In 2011, JC and I had a massive 3-part discussion of Haruki Murakami’s 624-page 1Q84. It was one of the last Three Guys discussions that we did, our signature feature was petering out and our last several talks were more like two-guy dialogues. I recall also having one of those with JR on photography. It was becoming impossible for the three of us to agree on a single book to read. We were moving apart.
I always thought of the Three Guys site as magic: It was keeping the 3 of us together as friends and colleagues. We were originally colleagues in the same company back in the 20th century. Three Guys started as conversations in the company lunchroom.
I still see JC once a year if he is visiting NY. He is still going to BEA, the bookseller’s convention. I haven’t seen JR in 7 years, but he did send me a beautiful print of a photograph of my choice from his work recently. I believe he prints his own photographs, which I greatly respect.
I loved 1Q84 but after I finished it, I was so wasted with Murakami that I vowed never to read another of his books. I broke that pledge when I finished Colorless Tsukuru Tazaki.
Colorless Tsukuru Tazaki is about a group of close-knit friends who ghost one of their number. The five have been friends since high school, the group consisting of 3 guys and 2 women. They do everything together, banding up against the world, a clique that admits no outsiders. Their names allude to specific colors in Japanese; those hues become their nicknames. But Tsukuru’s name lacks that potential, so he is “colorless”. He also seems to be the nicest person in the group, if lacking in a distinct or intense personality. He’s non-charismatic so the adjective “colorless” seems to fit. Everyman.
One day all of his friends from the group become unavailable. They don’t return his phone calls. He is told they don’t want to talk to him and won’t see him again. When he asks why, the answer is “Don’t you know?”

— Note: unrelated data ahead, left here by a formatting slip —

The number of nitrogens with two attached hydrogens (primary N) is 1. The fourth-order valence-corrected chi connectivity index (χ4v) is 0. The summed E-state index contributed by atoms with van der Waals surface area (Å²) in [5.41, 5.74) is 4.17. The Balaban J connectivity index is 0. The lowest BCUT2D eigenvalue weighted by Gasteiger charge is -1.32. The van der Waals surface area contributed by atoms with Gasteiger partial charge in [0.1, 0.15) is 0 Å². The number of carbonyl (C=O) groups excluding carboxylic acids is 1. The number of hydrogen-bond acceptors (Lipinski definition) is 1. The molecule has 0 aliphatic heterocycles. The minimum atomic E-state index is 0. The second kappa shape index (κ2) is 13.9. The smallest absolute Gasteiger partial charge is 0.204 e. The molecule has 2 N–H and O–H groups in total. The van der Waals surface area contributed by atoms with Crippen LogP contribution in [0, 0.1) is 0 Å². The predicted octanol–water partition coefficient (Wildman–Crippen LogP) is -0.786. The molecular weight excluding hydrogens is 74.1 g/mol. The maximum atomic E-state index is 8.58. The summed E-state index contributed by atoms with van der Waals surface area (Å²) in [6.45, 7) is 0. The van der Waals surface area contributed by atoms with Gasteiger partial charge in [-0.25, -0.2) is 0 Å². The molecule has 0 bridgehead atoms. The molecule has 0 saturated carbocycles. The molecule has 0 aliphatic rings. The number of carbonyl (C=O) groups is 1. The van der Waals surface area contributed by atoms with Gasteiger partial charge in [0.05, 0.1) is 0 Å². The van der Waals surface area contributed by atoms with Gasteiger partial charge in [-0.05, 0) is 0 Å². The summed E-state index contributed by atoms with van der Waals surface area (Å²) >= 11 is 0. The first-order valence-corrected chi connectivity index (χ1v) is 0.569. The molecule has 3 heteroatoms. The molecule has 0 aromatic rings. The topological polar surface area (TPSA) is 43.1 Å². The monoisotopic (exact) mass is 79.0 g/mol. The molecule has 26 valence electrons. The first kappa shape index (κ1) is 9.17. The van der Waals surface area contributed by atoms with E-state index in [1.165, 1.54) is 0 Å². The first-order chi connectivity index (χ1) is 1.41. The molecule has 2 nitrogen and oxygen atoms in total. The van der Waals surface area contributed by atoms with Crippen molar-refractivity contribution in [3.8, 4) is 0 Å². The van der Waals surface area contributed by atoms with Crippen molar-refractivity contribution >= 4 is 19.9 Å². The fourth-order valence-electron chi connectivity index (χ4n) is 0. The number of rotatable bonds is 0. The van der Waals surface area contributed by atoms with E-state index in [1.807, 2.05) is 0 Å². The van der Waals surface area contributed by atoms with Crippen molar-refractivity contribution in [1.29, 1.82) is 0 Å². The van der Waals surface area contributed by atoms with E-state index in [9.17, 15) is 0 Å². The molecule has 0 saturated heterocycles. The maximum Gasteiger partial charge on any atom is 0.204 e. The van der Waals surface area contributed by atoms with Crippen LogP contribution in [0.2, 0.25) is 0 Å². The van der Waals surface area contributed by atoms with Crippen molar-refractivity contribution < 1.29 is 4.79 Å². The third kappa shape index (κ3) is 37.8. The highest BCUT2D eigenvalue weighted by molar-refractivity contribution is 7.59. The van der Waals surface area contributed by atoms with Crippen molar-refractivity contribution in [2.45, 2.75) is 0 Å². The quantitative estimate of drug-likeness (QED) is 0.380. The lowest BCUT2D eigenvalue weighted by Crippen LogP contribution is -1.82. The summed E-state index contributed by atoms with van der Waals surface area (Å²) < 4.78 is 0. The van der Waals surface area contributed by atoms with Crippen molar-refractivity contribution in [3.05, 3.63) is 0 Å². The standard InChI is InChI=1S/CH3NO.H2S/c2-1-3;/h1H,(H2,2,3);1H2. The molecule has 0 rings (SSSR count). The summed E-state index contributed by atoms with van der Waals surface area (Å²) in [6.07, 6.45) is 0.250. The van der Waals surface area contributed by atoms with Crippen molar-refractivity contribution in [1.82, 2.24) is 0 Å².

The personal shock is severe and, 16 years later, he still hasn’t recovered from losing his 4 best friends all at once. And he never figured out why it happened. By this time Tsukuru has fulfilled his occupational ambition and become an engineer. He designs or plans the renovation of railroad stations. His name in Japanese happens to mean “maker”.
There’s train-watching in Colorless Tsukuru Tazaki. In one scene, moving, poignant, in an emotional register that I haven’t sensed in Murakami’s work before, Tsukuru sits in Tokyo’s main railroad station near midnight and watches the last trains pull out for distant Japanese towns that he has never visited.
His last and most serious relationship is with Sara, a woman several years his senior. Sara tells Tsukuru that she won’t sleep with him again until he looks up his old friends from the group and finds out why he was rejected. Sara feels that Tsukuru will never be whole and ready to move on until he confronts his old friends; it’s lingering, unfinished business.
Seeing the friends that turned him away results in self-discovery. But the lessons learned about life are complex. Tsukuru is advised to make every effort to win over Sara. If he doesn’t succeed with her, he will be alone for the rest of his life. Questionable? Maybe. There’s a dark fatality hanging over the characters that they fight to steer clear of. That’s Murakami for you! The noir is never far away!
Much more concise and not as surreal as 1Q84 or The Wind-up Bird Chronicle, Colorless Tsukuru Tazaki and His Years of Pilgrimage is major, mature Haruki Murakami. Overall, it’s become my personal favorite of his works, exhibiting a command and eloquence in those classic elements of his literature that his readers have all come to love. My interest in reading Murakami has been restarted by Colorless Tsukuru Tazaki and His Years of Pilgrimage. Three Guys discussion anyone?